After all, how could the touted Almighty have allowed a fifteen-year-old girl to be the cause of such tragedy as he’d allowed in my life?
So, as the doctor pulled from my numb body a limp, unresponsive child, I prayed to my grandmother. Begging, I repeated the words, “Please let her be okay, please let her be okay, please let her be okay.”
She was exactly that…okay.
Her birth and my becoming a mother changed me. But that was both literally and figuratively, only the beginning.
Two years later, I sat on our living room couch, swollen with our second daughter growing inside me, reading a book on the power of prayer.
I’d read about many world religions, including the Bible, segments of the Qur’an, the Tao-te-Ching, and portions of other texts. This particular book was written from the Christian perspective. As I sat in the corner of our plumb tweed sectional, my two year old sleeping in the next room, I remembered my day on the operating table, giving birth to my eldest daughter. I remembered praying.
And I heard an undeniable voice, which said to me, “It was me.”
Without second thought, I knew the voice was answering a question I had not voiced. The question of, “To whom was I praying?”
I had lay on an operating table desperate to save the one person on earth I knew I loved more than anyone else, and whom I did not believe I could live without. A person I had never met, never seen. And I pleaded to the one person I believed had the power to help. Who I refused to acknowledge existed prior, but in desperation was willing to call upon.
I didn’t deserve to have my prayer answered. At least, I didn’t deserve it any more than any other mother who prays for her child to be “okay.” And I don’t believe I was selected like some lottery winner for answered prayers.
I don’t know why my daughter survived that day. I am simply grateful she did.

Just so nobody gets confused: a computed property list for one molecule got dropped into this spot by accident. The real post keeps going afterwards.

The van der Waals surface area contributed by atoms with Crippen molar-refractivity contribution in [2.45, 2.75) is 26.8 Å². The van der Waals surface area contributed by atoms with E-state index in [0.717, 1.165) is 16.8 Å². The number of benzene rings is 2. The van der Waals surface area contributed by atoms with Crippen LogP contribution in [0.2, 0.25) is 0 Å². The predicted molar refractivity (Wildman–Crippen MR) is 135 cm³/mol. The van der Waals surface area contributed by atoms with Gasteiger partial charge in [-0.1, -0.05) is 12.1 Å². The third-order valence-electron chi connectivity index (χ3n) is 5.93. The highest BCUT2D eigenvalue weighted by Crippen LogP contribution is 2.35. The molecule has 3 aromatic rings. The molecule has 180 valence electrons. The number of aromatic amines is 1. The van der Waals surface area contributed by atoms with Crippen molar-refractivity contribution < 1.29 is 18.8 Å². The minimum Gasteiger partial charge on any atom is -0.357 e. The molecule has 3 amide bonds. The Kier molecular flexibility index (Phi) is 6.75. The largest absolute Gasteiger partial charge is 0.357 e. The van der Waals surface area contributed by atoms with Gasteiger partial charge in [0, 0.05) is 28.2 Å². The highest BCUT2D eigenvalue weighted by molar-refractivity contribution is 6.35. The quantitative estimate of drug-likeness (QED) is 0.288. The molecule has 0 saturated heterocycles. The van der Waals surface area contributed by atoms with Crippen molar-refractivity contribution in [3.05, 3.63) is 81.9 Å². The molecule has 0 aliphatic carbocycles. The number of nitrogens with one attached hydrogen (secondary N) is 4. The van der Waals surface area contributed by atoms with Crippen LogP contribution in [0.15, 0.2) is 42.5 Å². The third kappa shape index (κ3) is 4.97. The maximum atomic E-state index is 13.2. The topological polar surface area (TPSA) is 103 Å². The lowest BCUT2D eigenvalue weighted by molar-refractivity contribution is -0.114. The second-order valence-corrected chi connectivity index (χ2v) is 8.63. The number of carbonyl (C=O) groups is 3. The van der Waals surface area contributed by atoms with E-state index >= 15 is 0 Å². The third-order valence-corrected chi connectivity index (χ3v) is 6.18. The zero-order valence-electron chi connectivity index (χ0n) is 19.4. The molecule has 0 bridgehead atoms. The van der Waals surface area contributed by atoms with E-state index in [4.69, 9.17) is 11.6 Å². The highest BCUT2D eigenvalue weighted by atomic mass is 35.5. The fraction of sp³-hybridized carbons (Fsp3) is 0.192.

What I do know…is motherhood…even before seeing my child…shifted my paradigm—changed me—changed my life.
I was baptized a Christian on Mother’s Day a number of years later. Something I laugh about now because I had not selected that date for baptism. My pastor, who did not know the story about my daughter until after the date had been assigned, selected it for me.
Yeah. I’m gonna let that lil tid bit sit a moment.
Now, on to another part of my story…
Motherhood shifted a different paradigm in my life—my understanding of forgiveness. As a teen and young adult, I rallied against the idea of forgiveness. I wasn’t willing to allow a person absolution of terrible things simply because he/she repented and pleaded for forgiveness. Where is the justice in that?
Then I became a mother.
And I understood how my own mother could forgive me my transgressions, my mistakes, and love me through them all. I understood how God, a father—a parent, could do the same.
When I became a mother, every child became my child. Every tragedy and loss of life I see through the eyes of a mother, a parent. And now I know—I understand, my children, no matter if they have my approval or my blessing for choices they make, will always have my love. It is not justified. It is not fair. But it is irrevocable, unchangeable, and the greatest of loves.
That is what being a mother means to me.
It is anguish and agony, a constantly evolving challenge, which brings with it a continual new understanding of our world. It is God in my life and forgiveness in my heart, and it is the greatest love affair of my life.